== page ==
Iyers place great importance in learning and knowledge and unsurprisingly they are scholars in many languages including Tamil, Malayalam, Sanskrit, Hindi, English, Kannada and Telugu.

Rituals, ceremonies and festivals

The Iyer rituals comprise rites as described in Hindu scriptures such as Apastamba Sutra attributed to Apastamba.

The most important rites are the shodasa samskaras or the 17 essential Saṃskāra.

Although many rites and rituals that were practiced in ancient times are no longer followed, some traditions are continued to this day.

Iyers are initiated into rituals at the time of birth. In ancient times Iyers performed rituals when the baby was being separated from mother's umbilical cord. However, this practice is no longer observed. At the time of birth, a horoscope is made for the child based on the position of the stars. Then Iyers undergo the naming ceremony. The child's first birthday is the most important, and it is when both Iyer boys and girls have their ears pierced.

After his seventh birthday, a male child is eligible for the thread ceremony known as Upanayanam. From that day on, he becomes an official member of his caste, and is known as a twice-born. The individual had to perform daily fire worship, and perform prayers without fail. Though such practices are not followed in modern times by a majority of Iyers, all Iyer boys undergo the sacred thread ceremony at some point in time before their marriage. Many Iyers continue to follow the daily worship of the sun and the goddess Gayatri. This daily worship is also known as sandhyavandanam. This worship is necessary to be performed at dawn, mid-day, and dusk. Besides this, all twice-born Iyers need to perform annual ceremonies such as Upakarma, when they replace their sacred threads with new ones.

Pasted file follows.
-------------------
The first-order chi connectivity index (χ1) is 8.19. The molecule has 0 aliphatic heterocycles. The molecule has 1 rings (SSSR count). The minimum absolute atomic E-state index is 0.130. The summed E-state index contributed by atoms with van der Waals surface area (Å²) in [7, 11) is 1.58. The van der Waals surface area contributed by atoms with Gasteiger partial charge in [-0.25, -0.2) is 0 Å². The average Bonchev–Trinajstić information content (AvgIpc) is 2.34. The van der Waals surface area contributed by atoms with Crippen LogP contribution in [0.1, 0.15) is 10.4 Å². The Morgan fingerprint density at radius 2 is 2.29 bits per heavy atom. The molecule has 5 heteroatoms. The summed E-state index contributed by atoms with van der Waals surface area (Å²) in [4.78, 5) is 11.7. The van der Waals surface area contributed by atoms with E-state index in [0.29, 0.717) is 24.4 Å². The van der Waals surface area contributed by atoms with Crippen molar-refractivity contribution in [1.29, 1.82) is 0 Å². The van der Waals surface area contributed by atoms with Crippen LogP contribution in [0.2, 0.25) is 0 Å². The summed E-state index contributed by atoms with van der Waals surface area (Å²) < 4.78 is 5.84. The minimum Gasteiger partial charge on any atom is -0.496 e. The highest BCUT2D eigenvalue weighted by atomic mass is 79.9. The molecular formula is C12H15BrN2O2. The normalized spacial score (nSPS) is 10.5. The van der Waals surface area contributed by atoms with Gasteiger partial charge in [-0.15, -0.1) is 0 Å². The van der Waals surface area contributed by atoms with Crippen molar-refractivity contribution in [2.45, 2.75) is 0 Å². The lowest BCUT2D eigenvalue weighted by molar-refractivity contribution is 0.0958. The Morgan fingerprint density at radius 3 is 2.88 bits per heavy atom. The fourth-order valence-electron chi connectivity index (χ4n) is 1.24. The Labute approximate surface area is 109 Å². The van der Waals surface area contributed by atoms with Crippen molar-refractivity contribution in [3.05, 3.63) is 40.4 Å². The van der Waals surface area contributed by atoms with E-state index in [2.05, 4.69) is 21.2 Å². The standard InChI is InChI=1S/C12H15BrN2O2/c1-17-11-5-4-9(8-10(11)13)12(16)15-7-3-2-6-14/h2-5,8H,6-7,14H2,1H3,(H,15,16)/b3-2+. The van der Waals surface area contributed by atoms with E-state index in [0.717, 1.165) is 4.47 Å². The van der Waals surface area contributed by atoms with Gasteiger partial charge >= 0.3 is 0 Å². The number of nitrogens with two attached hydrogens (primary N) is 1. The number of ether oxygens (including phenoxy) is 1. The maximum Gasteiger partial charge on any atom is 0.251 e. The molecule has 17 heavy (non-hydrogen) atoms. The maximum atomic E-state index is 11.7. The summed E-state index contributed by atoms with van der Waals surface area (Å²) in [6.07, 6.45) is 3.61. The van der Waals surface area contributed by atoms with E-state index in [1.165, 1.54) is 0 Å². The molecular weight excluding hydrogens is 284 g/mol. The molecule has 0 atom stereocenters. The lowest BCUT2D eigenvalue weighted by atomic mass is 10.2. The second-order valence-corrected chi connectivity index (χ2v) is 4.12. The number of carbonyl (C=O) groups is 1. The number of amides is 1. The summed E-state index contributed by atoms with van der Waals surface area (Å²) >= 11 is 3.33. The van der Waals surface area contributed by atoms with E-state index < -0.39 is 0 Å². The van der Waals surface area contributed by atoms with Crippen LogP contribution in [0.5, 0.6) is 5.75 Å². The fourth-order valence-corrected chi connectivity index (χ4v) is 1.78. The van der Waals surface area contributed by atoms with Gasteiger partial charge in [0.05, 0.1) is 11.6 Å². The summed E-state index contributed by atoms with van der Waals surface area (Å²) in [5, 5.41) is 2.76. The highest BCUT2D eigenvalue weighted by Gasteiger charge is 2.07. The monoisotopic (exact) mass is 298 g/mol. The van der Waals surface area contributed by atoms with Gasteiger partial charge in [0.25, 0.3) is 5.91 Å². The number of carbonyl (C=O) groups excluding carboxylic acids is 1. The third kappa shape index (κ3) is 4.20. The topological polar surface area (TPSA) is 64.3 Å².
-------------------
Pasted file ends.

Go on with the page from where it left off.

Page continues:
Iyer marriage

A typical Iyer marriage consists of Sumangali Prarthanai, Naandi, Nischayadhaartham and Mangalyadharanam. This is a highly ritualistic affair and finally the bridegroom and the bride walk around the sacred fire seven times to complete the marriage. The main ritualistic events of an Iyer marriage include Vratam, Kasi Yatra, Oonjal (Swing), Kanyadanam, Mangalyadharanam, Paanigrahanam and Saptapathi. This is usually followed by Nalangu, which is a casual and informal event.

The more important events in a Hindu marriage are broadly as follows:

Marriage ceremonies typically are conducted over two days. On both days, proceedings begin with prayers to Lord Ganesha - with a propitiation to ensure that all goes well and full blessing of the God is available.

Day one primarily is a formality and is referred to as Nichiyathaartham. The Lagna Patrika, a document indicating the names, parentage and family tree details of the Bride and the timing and place of marriage, duly signed by the parents of both the Bride and the Groom, is read out and signed by the two sets of parents. By reading, it is deemed that both families are bound to the union. In reality, this ceremony would have been conducted much earlier..

On Day One it is a customary practice to visit a nearby temple, offer prayers